In addition to the RSS and Email solutions mentioned above, most student affairs associations / higher education news sites offer job listings on their websites. Here are direct links to the student affairs job listings for the following associations / resource sites.
Student Affairs jobs via professional associations:
- American Association of Collegiate Registrars and Admissions Officers (AACRAO)
- American College Personnel Association (ACPA)
- Association of College Unions International (ACUI)
- Association for Student Conduct Administration (ASCA)
- Consortium of Higher Education Lesbian Gay Bisexual Transgender Resource Professionals
- National Association for College Admission Counseling (NACAC)
- National Academic Advising Association (NACADA)
- National Association of College Auxiliary Services (NACAS)
- National Association of College and University Business Officers (NACUBO)
- NAFSA: Association of International Educators
- National Association of Student Financial Aid Administrators (NASFAA)
- The Placement Exchange (NASPA, ACUHO-I, NACA, NODA, ASCA and AFA)
Student Affairs jobs via higher education publications / job sites:
What are you reading?
NACADA Tech in Advising Recommendations for Use of Online Social Communication in Academic Advising
The purpose of these recommendations is to provide guidance to Academic Advisors contemplating the inclusion of on-line social communication tools in their personal or programmatic advising design.
For the purposes of this discussion, Online Social Communications will be understood as externally hosted Web environments, sometimes referred to as Social Media Environments, in which information is aggregated, presented and shared. Further, where functionality exist, the environments allow you to document and filter connections between individuals, maintain profiles, support multimedia, and facilitate communication with a time shift supporting response at user-defined times. On-Line Social Communication environments include Facebook and other Online Social Networks, Twitter, YouTube, personal blogs and wiki pages. Since Facebook’s introduction in 2004, an ever-increasing number of advisors, student services specialists, academic units and universities have been leveraging the benefits of an on-line presence.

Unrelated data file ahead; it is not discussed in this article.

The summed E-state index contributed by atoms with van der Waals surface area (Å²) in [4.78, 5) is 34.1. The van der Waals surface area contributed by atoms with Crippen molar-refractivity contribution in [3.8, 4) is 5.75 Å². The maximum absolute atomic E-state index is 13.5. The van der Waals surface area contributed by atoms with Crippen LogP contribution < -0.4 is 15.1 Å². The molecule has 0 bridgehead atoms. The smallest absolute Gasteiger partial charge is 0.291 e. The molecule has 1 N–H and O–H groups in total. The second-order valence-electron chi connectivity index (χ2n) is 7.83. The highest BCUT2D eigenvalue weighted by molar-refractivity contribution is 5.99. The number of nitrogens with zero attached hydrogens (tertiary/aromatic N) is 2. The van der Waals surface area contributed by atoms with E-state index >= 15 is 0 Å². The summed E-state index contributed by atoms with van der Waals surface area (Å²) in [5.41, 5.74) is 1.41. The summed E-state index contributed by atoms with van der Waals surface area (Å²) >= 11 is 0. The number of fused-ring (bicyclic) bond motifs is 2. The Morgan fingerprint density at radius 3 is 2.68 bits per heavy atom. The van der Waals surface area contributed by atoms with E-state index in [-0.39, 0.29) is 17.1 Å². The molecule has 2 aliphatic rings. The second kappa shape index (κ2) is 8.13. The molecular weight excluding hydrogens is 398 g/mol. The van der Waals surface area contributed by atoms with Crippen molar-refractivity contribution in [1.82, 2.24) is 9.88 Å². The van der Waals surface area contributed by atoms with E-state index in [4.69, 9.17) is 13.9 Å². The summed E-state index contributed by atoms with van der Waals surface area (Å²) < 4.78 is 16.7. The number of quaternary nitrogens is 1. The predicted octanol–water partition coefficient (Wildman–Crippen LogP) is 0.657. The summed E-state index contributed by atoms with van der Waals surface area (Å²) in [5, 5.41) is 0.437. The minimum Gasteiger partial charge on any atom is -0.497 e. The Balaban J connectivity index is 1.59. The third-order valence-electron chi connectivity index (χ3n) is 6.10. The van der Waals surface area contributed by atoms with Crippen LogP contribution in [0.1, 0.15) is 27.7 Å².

The expanding use of on-line social communication by advisors and advising offices, evidenced by numerous publications and presentations over the past five years, encouraged the NACADA Commission for Technology in Advising to proffer the following recommendations when considering inclusion of Social Communication tools in the delivery of advising information:
About a week ago, I had the opportunity to co-present at the ACPA National Convention with Kenn Elmore, John Battaglino and Teri Bump. Fortunately for the four of us, we were able to secure a larger room as our session had about 60 people in attendance.
We didn’t give out handouts at our session. Our keynote slides had images on them and only a word or two. I’ve received emails from folks who attended, as well as from people who were following via the #ACPA10 Twitter backchannel, requesting a copy of our slides. While we were sans paper at our session, we were certainly not without a lot of bits of information.
Our session was titled “Wise and Connected – Demystifying Social Media for SSAOs and Directors.” We had 2 screens/lcd projectors running simultaneously during the session. On one screen was our keynote slideshow…we combined our slides like Voltron just moments before our session. On the other screen was a live stream (via wifi) of everything that was being said via Twitter using the #ACPA10 and #ACPASSAO hashtags. (Note that the ACPASSAO hashtag provided ample fodder for attendees). We even used clickers from Turning Technologies (these were the same clickers that were used at the opening of the convention). Overall, it was a very high tech, high touch session.
We live streamed all of the Twitter commentary using Twitterfall. Twitterfall has an amazing “presentation mode” that is perfect for the live streaming of tweets. The streaming screen provided probably the funniest moment (for me at least) of our session when @ACPAConvention tried to distract me! It should be noted that I did not look down, not even once. However, one of us did use a 4 letter word at one point during our session.
A lot of people wanted the link for the “Leadership Video.” I’ve dubbed said video as “Who wants to watch EDS dance on a hill?”. I wasn’t really the “lone nut” in this video, but I like to think that I could have been:
A terrific leader in Student Affairs who is utilizing social media is Kenn Elmore, Dean of Students at Boston University. If you have not yet visited the Dean of Students website at BU, please check it out. The site is a wonderful example of how social media can be integrated into a higher ed student affairs site. The folks at BU use Twitter, Facebook, Flickr and Blogs.
Did you know that you can get a lot out of Twitter without ever posting? Twitter can be a great resource for news, events and general information.
Here’s a terrific primer on “Twitter 101″ from the makers of Twitter.
Once you become an avid Twitter user, you may find that the functionality at Twitter.com doesn’t give you enough options. For “power twittering,” I would recommend that you use TweetDeck. TweetDeck is a free application that will become a staple in your Twitter diet. They even make a version of TweetDeck for the iPhone. What’s that you say? Don’t have an iPhone? Never fear, if you are a Blackberry user, I would recommend trying UberTwitter. You can even use Twitter using standard text messages via any mobile phone.